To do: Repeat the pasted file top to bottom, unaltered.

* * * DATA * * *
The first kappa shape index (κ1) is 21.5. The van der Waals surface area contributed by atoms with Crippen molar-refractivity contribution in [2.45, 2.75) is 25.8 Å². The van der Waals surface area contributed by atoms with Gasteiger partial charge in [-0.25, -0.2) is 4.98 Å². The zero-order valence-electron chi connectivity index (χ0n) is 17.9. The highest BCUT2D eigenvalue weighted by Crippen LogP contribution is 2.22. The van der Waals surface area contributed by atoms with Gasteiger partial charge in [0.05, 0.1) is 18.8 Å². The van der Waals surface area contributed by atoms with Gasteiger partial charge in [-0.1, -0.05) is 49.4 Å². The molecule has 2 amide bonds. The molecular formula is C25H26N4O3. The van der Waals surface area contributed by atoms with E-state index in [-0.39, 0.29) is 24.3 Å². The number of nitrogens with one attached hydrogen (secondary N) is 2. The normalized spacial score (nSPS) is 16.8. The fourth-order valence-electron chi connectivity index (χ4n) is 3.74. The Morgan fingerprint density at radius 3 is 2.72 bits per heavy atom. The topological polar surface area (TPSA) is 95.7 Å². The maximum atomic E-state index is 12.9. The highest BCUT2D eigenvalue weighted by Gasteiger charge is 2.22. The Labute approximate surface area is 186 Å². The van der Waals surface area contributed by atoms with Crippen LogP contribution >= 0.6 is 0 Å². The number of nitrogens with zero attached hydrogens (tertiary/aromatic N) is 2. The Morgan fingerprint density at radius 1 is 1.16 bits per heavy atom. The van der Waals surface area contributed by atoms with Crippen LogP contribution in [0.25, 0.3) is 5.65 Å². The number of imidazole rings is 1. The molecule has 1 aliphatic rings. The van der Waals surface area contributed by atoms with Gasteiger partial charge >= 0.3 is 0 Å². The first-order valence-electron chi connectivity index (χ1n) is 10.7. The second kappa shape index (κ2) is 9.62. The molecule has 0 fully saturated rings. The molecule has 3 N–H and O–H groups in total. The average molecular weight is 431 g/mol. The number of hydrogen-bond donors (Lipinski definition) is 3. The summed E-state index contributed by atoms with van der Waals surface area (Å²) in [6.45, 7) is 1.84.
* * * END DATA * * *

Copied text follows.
The first kappa shape index (κ1) is 21.5. The van der Waals surface area contributed by atoms with Crippen molar-refractivity contribution in [2.45, 2.75) is 25.8 Å². The van der Waals surface area contributed by atoms with Gasteiger partial charge in [-0.25, -0.2) is 4.98 Å². The zero-order valence-electron chi connectivity index (χ0n) is 17.9. The highest BCUT2D eigenvalue weighted by Crippen LogP contribution is 2.22. The van der Waals surface area contributed by atoms with Gasteiger partial charge in [0.05, 0.1) is 18.8 Å². The van der Waals surface area contributed by atoms with Gasteiger partial charge in [-0.1, -0.05) is 49.4 Å². The molecule has 2 amide bonds. The molecular formula is C25H26N4O3. The van der Waals surface area contributed by atoms with E-state index in [-0.39, 0.29) is 24.3 Å². The number of nitrogens with one attached hydrogen (secondary N) is 2. The normalized spacial score (nSPS) is 16.8. The fourth-order valence-electron chi connectivity index (χ4n) is 3.74. The Morgan fingerprint density at radius 3 is 2.72 bits per heavy atom. The topological polar surface area (TPSA) is 95.7 Å². The maximum atomic E-state index is 12.9. The highest BCUT2D eigenvalue weighted by Gasteiger charge is 2.22. The Labute approximate surface area is 186 Å². The van der Waals surface area contributed by atoms with Crippen LogP contribution >= 0.6 is 0 Å². The number of nitrogens with zero attached hydrogens (tertiary/aromatic N) is 2. The Morgan fingerprint density at radius 1 is 1.16 bits per heavy atom. The van der Waals surface area contributed by atoms with Crippen LogP contribution in [0.25, 0.3) is 5.65 Å². The number of imidazole rings is 1. The molecule has 1 aliphatic rings. The van der Waals surface area contributed by atoms with Gasteiger partial charge >= 0.3 is 0 Å². The first-order valence-electron chi connectivity index (χ1n) is 10.7. The second kappa shape index (κ2) is 9.62. The molecule has 0 fully saturated rings. The molecule has 3 N–H and O–H groups in total. The average molecular weight is 431 g/mol. The number of hydrogen-bond donors (Lipinski definition) is 3. The summed E-state index contributed by atoms with van der Waals surface area (Å²) in [6.45, 7) is 1.84.